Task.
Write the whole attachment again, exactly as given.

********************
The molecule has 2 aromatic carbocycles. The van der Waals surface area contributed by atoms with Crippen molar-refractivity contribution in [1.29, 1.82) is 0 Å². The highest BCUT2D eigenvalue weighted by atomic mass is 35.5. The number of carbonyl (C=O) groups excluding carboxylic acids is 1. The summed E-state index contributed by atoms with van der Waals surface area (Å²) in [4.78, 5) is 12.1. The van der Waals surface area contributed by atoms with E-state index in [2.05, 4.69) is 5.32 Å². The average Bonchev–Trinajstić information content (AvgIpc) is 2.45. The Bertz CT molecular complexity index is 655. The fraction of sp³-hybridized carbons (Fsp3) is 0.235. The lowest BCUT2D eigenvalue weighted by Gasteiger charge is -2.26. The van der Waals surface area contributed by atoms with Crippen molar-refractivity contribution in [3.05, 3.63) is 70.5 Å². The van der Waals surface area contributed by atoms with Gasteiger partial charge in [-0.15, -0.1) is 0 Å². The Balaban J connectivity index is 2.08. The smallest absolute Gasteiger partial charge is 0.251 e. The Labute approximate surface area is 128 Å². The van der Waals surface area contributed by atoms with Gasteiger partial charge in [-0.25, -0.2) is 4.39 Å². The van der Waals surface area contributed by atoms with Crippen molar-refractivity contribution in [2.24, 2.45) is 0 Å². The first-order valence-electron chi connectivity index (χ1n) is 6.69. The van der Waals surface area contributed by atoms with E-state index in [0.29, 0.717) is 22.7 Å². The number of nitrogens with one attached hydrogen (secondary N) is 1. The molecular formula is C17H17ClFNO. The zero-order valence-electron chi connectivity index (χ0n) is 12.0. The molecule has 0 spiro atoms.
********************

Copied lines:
The molecule has 2 aromatic carbocycles. The van der Waals surface area contributed by atoms with Crippen molar-refractivity contribution in [1.29, 1.82) is 0 Å². The highest BCUT2D eigenvalue weighted by atomic mass is 35.5. The number of carbonyl (C=O) groups excluding carboxylic acids is 1. The summed E-state index contributed by atoms with van der Waals surface area (Å²) in [4.78, 5) is 12.1. The van der Waals surface area contributed by atoms with E-state index in [2.05, 4.69) is 5.32 Å². The average Bonchev–Trinajstić information content (AvgIpc) is 2.45. The Bertz CT molecular complexity index is 655. The fraction of sp³-hybridized carbons (Fsp3) is 0.235. The lowest BCUT2D eigenvalue weighted by Gasteiger charge is -2.26. The van der Waals surface area contributed by atoms with Crippen molar-refractivity contribution in [3.05, 3.63) is 70.5 Å². The van der Waals surface area contributed by atoms with Gasteiger partial charge in [-0.15, -0.1) is 0 Å². The Balaban J connectivity index is 2.08. The smallest absolute Gasteiger partial charge is 0.251 e. The Labute approximate surface area is 128 Å². The van der Waals surface area contributed by atoms with Gasteiger partial charge in [-0.25, -0.2) is 4.39 Å². The van der Waals surface area contributed by atoms with Crippen molar-refractivity contribution in [2.24, 2.45) is 0 Å². The first-order valence-electron chi connectivity index (χ1n) is 6.69. The van der Waals surface area contributed by atoms with E-state index in [0.29, 0.717) is 22.7 Å². The number of nitrogens with one attached hydrogen (secondary N) is 1. The molecular formula is C17H17ClFNO. The zero-order valence-electron chi connectivity index (χ0n) is 12.0. The molecule has 0 spiro atoms.